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    Description

    Restoration efforts to improve vigor of large, old trees and decrease risk to high-intensity wildland fire and drought-mediated insect mortality often include reductions in stand density. We examined 15-year growth response of old ponderosa pine (Pinus ponderosa) and Jeffrey pine (Pinus jeffreyi) trees in northeastern California, U.S.A. to two levels of thinning treatments compared to an untreated (control) area. Density reductions involved radial thinning (thinning 9.1m around individual trees) and stand thinning. Annual tree growth in the stand thinning increased immediately following treatment and was sustained over the 15 years. In contrast, radial thinning did not increase growth, but slowed decline compared to control trees. Available soil moisture was higher in the stand thinning than the control for 5 years post-treatment and likely extended seasonal tree growth. Our results show that large, old trees can respond to restoration thinning treatments, but that the level of thinning impacts this response. Stand thinning must be sufficiently intensive to improve old tree growth and health, in part due to increasing available soil moisture. Importantly, focusing stand density reductions around the immediate neighborhood of legacy trees was insufficient to elicit a growth response, calling into question treatments attempting to increase vigor of legacy trees while still maintaining closed canopies in dry, coniferous forest types. Although radial thinning did not affect tree growth rates, this treatment may still achieve other resource objectives not studied here, such as protecting wildlife habitat, reducing the risk of severe fire injury, and decreasing susceptibility to bark beetle attacks.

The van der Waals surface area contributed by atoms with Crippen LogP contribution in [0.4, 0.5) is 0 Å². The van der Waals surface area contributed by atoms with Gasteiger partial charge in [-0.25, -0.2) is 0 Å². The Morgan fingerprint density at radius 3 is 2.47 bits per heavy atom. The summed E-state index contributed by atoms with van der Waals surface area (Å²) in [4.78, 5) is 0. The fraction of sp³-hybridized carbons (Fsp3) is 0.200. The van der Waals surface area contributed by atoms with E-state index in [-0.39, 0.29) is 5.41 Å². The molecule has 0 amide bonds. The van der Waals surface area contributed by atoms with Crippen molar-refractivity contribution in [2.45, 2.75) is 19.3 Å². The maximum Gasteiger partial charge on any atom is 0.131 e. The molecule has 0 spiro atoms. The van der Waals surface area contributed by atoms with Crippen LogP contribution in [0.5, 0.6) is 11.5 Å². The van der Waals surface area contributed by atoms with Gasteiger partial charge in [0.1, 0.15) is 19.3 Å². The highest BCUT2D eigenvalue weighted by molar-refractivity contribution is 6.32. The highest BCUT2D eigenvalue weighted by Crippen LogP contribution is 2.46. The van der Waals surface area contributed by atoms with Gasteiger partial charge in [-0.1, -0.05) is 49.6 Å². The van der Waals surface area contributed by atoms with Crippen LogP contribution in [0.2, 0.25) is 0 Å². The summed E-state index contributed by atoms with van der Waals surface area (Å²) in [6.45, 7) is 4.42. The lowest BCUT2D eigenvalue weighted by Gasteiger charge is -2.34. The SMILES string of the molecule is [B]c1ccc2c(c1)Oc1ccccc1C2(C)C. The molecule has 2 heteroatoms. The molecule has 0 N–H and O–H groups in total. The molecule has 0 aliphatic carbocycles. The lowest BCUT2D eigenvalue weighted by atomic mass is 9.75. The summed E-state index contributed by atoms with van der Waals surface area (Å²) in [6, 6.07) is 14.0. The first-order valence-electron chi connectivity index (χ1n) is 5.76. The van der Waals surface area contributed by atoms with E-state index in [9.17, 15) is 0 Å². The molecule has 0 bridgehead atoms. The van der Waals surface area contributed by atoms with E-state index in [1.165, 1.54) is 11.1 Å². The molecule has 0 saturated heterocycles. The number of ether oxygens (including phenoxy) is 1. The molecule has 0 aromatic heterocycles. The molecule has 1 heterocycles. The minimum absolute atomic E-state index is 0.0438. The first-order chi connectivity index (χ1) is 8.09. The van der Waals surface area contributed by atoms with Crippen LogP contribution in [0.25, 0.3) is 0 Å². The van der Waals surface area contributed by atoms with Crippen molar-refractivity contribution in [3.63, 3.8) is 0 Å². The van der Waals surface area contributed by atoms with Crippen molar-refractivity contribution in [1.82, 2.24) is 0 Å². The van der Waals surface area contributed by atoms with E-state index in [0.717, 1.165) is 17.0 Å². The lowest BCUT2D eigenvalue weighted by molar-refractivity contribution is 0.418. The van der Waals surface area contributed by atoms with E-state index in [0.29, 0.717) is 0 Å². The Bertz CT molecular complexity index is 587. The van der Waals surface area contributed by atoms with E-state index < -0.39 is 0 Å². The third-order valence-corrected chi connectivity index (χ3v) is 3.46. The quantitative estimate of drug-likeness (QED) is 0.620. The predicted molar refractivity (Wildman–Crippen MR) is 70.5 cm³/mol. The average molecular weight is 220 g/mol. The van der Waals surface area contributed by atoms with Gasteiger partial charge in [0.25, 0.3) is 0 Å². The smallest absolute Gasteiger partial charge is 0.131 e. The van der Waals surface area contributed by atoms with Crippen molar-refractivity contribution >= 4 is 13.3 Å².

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    Citation

    Hood, Sharon M.; Cluck, Daniel R.; Jones, Bobette E.; Pinnell, Sean. 2017. Radial and stand-level thinning treatments: 15-year growth response of legacy ponderosa and Jeffrey pine trees. Society for Ecological Restoration. doi: 10.1111/rec.12638.

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    Keywords

    forest restoration, old-growth, Pinus jeffreyi, Pinus ponderosa, release, thinning intensity

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https://www.fs.usda.gov/treesearch/pubs/55534